All I’m waiting for is one last tile –– a feeling that’s ever so familiar for many a Mahjong player. Just one last bai ban, or “white dragon,” is enough to make my hand a winning trifecta: three chows, a pair and a pung.
As I gently draw from the smooth wall of newly polished blocks, I take a silent breath. “Please be a bai ban,” I think to myself. “Please be a bai ban.”
I turn it over.
It’s a xi feng, or west wind. No use to me.
I discard the xi feng to a pile in the middle of the table. My “ā gōng,” or grandfather, cracks a smile and reaches for the treasure. He’s won the game off of my toss.
“Mahjong,” he says.
That game was played a little more than five years ago, but I remember it vividly. In a cozy apartment in the heart of Taipei, Taiwan, I sat beside my older brother and paternal grandfather. It was one of the first times I had ever played Mahjong and one of the last cherished memories I have with my ā gōng.
Growing up, I took notice of the respect many had for my grandfather. I didn’t exactly understand why, but I was taught to hold the same kind of reverence for him. It wasn’t until I was about 10 years old that I understood the storied legacy behind Dr. Ching-Piao Chien.
An accomplished professor emeritus at UCLA and former director of Taipei City Psychiatric Center, my ā gōng carried himself with a perpetually professional demeanor. Exuding nothing but confidence and pure intelligence, he could instantly command the attention of any room.
In a way, this complicated the dynamic between me and my grandfather. As a young kid who wished to be left in solitude to play Pokemon on my Nintendo DSi, I could never quite connect with him. Meanwhile, my older brother –– who was far more eager to read a book than I was at any age –– managed to keep up with the sophisticated conversations our ā gōng would routinely initiate.
It was a kind of imbalance that bothered me as I grew older. Though subtle, I felt as though my ā gōng also had his favorites in the family. The eldest sons and grandsons were, at times, granted more praise or gifts than their younger counterparts –– an archaic way of hierarchical thinking that continues to guide the principles of many traditional East Asian households.
As it turned out, however, such favoritism was not totally the case.
When my ā gōng first offered to teach me and my brother how to play Mahjong, I was admittedly a bit confused. From the foreign characters to the rules of the game, it took a while for me to get my bearings. My lack of knowledge of basic Chinese words also didn’t help. But instead of showing frustration, my ā gōng was at peace.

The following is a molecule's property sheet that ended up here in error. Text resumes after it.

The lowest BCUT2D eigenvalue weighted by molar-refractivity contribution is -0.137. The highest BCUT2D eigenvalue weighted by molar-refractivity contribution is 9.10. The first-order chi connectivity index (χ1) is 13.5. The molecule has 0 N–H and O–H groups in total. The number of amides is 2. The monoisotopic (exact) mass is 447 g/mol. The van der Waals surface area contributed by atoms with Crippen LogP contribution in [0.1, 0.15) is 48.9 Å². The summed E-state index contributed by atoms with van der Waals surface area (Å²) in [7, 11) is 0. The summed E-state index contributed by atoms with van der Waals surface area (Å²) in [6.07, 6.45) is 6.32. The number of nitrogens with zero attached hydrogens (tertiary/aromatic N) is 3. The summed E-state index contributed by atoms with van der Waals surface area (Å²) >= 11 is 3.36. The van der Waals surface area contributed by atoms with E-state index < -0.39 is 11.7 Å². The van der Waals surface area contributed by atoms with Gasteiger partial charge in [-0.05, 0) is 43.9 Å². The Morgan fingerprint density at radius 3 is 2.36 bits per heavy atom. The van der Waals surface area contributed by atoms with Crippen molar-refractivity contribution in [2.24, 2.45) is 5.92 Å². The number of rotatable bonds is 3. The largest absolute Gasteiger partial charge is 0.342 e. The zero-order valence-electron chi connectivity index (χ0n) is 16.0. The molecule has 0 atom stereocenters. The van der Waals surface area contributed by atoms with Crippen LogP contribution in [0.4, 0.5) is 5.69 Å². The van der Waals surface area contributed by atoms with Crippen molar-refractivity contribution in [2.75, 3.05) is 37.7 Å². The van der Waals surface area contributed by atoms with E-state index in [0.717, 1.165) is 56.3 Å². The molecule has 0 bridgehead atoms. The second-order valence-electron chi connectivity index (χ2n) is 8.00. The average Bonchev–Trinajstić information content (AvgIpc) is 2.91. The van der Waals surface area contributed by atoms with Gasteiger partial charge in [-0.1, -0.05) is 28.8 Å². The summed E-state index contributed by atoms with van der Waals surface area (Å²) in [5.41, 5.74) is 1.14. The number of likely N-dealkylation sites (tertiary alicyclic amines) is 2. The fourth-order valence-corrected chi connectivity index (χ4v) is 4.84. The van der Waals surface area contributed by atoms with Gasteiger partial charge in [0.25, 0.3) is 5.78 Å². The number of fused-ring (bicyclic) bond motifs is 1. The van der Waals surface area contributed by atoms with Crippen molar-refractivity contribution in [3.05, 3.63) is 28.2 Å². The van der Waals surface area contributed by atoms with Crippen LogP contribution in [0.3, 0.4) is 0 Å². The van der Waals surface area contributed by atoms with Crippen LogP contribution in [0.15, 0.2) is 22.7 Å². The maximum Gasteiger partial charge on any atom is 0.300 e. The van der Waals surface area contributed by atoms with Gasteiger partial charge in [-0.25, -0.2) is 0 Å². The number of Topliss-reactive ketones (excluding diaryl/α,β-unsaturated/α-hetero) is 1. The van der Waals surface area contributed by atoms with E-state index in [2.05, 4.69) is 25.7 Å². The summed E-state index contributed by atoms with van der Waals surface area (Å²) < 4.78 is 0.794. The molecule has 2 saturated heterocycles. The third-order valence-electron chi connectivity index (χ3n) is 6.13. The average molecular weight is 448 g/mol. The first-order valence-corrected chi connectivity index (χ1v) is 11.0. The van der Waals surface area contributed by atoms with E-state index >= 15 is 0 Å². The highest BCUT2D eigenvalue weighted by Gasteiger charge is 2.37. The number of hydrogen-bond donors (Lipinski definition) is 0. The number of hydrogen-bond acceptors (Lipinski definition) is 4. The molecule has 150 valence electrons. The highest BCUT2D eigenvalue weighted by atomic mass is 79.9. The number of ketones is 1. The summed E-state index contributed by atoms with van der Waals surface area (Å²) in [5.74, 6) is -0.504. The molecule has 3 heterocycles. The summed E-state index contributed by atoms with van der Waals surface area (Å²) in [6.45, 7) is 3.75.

As I quickly found out, Mahjong is nothing more than a game of luck. There is no possible way for a player to gain an unfair advantage right from the outset: A random arrangement of tiles is what ultimately determines the winner. As such, my ā gōng treated all of us, including himself, as equals.
It would be in this setting that I finally opened up to my ā gōng.
While we played, he became something of a confidant. Though I still carried the same respect for him as I did before, I didn’t feel intimidated to share my vulnerabilities — personal insecurities, life interests and career goals (or lack thereof).
He’d listen to my rants, respond, then drop a tile into the “trash pile.” In between turns, he’d share with me a life lesson. And when I attempted to read the characters on the faces of the tiles, he encouraged me with words of affirmation, no matter how botched my pronunciation (which was probably more times than not).
When teaching me and my brother the rules of the game, our ā gōng was especially patient. At the Mahjong table, none of us were in a rush. There was no pressure to learn or finish the game quickly; in fact, it was just the opposite. More gameplay meant more time spent together.
It was a chance for my ā gōng to connect with his two grandsons and, if only fleetingly, escape the difficult realities of his life. Paralyzed from the waist down, my grandfather’s post-retirement routine consisted of only a few recreational activities: watching TV, holding conversations with others and playing Mahjong. By playing his favorite tile game with my brother and I, he could appreciate two of the three.
At times, I still reflect on the formative memories of playing Mahjong with my brother and our ā gōng. Regardless of the outcomes, it was through these games that I learned to truly enjoy my grandfather’s company. Despite the perceived faults in our relationship, I realized my ā gōng valued my presence as much as I did his. And for that opportunity, I am forever grateful.
Ryan Chien is a deputy sports editor. Contact him at [email protected].